It was the country's deadliest tour boat accident since opening up to foreign visitors 25 years ago.
The local port authority said Friday that all overnight tour operations on the bay had temporarily been suspended. Day cruises were not affected.
Most of the travelers were sleeping in the traditional wooden boat's cabins when it rapidly began taking on water. Nine foreigners and six locals survived by flinging themselves overboard and swimming to other tour boats nearby. The others were trapped inside.
Some passengers had questioned the boat's safety the night before after feeling it lurch to the right side.
"The boat was sinking, was bending," survivor Stefano Corda, 35, of Palermo, Italy, said, recalling the feeling that something was wrong while eating dinner about 10 p.m. "We said to the crew, 'What happened to the boat?' But they replied it was normal."
It was too early to tell whether the tilting feeling was linked to the sinking.
One potential cause could have been the boat's wooden planks drying out, creating cracks for water to seep inside, said Le Van Cach, director of Tan Phuc maritime rescue company, who was at the scene.
"It could be one of the reasons for a wooden boat to sink in normal weather conditions," he said. "The damage is still underwater at the moment, and I can't confirm anything."
Friday's Transport newspaper, published by the government, reported that the boat was put into operation in November 2008. The 94-foot (29-meter) -long, 23-foot (7-meter) -wide vessel was equipped to carry 30 passengers, including 20 people in its 10 cabins. It passed its last safety check four months ago.
Ha Long Bay is one of Vietnam's top tourist attractions. Some 2.5 million visitors, about half foreigners, cruise the bay each year to take in its spectacular 1,600 jagged rock formations jutting out of the water to form tiny islands. Many opt for cheap day trips, while others stay on one of the 120 boats offering overnight accommodation, ranging from budget to luxury.
Hundreds of tourists lined up on the port's main dock Friday morning to take day cruises, undeterred by the disaster.
"We have a good tourist company that we travel with, and they assure us that the boat will be safe," said Dale Daniels, 59, of New Jersey. She had planned an overnight trip, but it was canceled. Police are investigating what caused Thursday's accident, and the captain and crew of the vessel, owned by Truong Hai Co., have been summoned for questioning, said Le Thanh Binh, a Quang Ninh police spokesman.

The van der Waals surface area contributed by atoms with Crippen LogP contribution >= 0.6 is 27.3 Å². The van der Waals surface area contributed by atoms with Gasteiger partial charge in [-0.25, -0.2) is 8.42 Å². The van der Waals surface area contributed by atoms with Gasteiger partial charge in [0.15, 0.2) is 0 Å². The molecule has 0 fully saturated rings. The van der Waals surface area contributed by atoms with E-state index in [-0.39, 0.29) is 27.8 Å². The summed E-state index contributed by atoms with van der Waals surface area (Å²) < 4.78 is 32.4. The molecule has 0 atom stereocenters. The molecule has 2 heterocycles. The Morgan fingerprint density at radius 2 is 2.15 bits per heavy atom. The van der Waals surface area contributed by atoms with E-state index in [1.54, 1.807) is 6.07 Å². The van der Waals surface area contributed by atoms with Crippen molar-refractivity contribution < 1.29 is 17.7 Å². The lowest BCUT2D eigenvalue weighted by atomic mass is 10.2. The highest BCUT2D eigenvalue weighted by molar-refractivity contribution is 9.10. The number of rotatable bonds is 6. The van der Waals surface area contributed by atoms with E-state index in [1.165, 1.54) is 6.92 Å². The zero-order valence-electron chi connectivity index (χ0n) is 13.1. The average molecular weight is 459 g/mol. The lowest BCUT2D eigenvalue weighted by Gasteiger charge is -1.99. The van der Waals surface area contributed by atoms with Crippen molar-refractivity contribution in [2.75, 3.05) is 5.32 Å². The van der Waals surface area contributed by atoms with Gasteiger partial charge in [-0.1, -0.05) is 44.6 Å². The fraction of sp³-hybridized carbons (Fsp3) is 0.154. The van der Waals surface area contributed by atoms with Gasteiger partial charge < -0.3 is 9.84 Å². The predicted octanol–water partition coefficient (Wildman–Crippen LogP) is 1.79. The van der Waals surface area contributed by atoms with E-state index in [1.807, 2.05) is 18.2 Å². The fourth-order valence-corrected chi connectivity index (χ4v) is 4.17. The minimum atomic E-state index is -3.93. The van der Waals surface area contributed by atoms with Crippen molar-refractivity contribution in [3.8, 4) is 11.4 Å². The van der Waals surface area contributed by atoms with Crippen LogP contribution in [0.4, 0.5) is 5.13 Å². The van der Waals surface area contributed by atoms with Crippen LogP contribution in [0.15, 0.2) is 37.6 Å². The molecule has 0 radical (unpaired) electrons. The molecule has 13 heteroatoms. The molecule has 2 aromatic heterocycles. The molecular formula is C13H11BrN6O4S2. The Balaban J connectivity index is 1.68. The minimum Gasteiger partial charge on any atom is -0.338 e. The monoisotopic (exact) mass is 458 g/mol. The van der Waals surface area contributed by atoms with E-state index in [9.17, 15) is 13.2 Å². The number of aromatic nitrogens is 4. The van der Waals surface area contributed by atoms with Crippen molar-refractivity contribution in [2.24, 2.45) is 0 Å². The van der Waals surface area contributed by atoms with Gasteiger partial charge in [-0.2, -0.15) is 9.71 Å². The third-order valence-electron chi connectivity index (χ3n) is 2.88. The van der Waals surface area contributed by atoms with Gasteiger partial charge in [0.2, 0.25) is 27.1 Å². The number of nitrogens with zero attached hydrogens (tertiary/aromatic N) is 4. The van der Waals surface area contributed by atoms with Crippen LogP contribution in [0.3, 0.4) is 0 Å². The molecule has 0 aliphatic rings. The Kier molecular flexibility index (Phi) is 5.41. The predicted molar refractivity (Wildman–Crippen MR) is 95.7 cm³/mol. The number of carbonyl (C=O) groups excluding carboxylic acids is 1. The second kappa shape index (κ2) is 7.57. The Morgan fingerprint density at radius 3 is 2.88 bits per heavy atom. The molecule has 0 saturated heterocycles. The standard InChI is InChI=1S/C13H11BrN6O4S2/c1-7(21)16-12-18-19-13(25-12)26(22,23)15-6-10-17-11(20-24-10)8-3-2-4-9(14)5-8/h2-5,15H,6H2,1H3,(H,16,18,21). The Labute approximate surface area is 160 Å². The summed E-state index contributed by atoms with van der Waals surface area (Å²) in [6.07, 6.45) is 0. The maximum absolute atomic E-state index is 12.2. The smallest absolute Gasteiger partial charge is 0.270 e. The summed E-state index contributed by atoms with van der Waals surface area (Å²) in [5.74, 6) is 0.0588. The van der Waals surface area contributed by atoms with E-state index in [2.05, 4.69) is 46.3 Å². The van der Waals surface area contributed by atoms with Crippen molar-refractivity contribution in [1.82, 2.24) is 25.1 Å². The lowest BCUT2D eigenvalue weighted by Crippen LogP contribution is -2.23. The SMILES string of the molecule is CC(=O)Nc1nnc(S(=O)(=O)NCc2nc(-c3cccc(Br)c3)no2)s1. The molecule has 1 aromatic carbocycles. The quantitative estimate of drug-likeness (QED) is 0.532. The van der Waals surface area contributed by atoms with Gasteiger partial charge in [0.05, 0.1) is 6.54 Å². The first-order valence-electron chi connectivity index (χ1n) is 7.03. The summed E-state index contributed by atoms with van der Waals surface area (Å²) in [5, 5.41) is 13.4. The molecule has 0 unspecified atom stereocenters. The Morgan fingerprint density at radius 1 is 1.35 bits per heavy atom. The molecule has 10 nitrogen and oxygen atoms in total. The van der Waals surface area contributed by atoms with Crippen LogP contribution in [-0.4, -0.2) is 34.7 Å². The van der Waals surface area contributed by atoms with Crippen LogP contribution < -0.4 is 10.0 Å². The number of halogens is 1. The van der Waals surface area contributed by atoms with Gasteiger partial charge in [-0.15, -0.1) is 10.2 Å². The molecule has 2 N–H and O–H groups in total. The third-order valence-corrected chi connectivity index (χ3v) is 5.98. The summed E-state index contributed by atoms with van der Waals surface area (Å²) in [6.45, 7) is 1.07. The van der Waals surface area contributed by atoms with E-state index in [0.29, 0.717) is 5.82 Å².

Survivors reported seeing a wooden plank ripping away from the ship around 5 a.m., followed by gushing water inundating the cabins and quickly pulling it under.
Friday's Tuoi Tre newspaper quoted survivor Nguyen Khuong Duy, a Vietnamese-Australian, as saying that it happened so fast, only crew members and passengers on the upper deck had time to jump. Those on the lower deck were simply swallowed.
On Friday, a twisted mess emerged with the wreckage, telling an eerie story of a dream holiday suddenly turned tragic.
Floating rattan chairs and tables along with soda cans bobbed inside the vessel as it was lifted. The cabins' windows were smashed, and the curtains ripped away and tangled with bed sheets and pillows.
Crews planned to drag the boat to a nearby island and pump the water out of it before pulling it back to the mainland.
The official Vietnam News Agency published the victims' names and ages, most of them aged 20 to 25, seven were women. They include a Briton, two Americans, one Japanese, one French, two female Swedish childhood friends, a Russian mother and daughter, one Swiss and a Vietnamese man who is a permanent Australian resident, according to the government and embassies.
"We are devastated," said Bryan McCormick, father of British victim Stuart McCormick, 30, who was on a yearlong round-the-world adventure. "We had a couple of e-mails from him from Vietnam, and he was having a great time and enjoying himself."
Vietnam's foreign ministry confirmed the survivors as two Danes, one German, two Italians, one American, one Australian, one French and one Swiss.
Associated Press writers Tran Van Minh and Margie Mason in Hanoi, Vietnam, Louise Nordstrom in Stockholm, Sweden, and videographer Yves Dam Van in Ha Long Bay contributed to this report.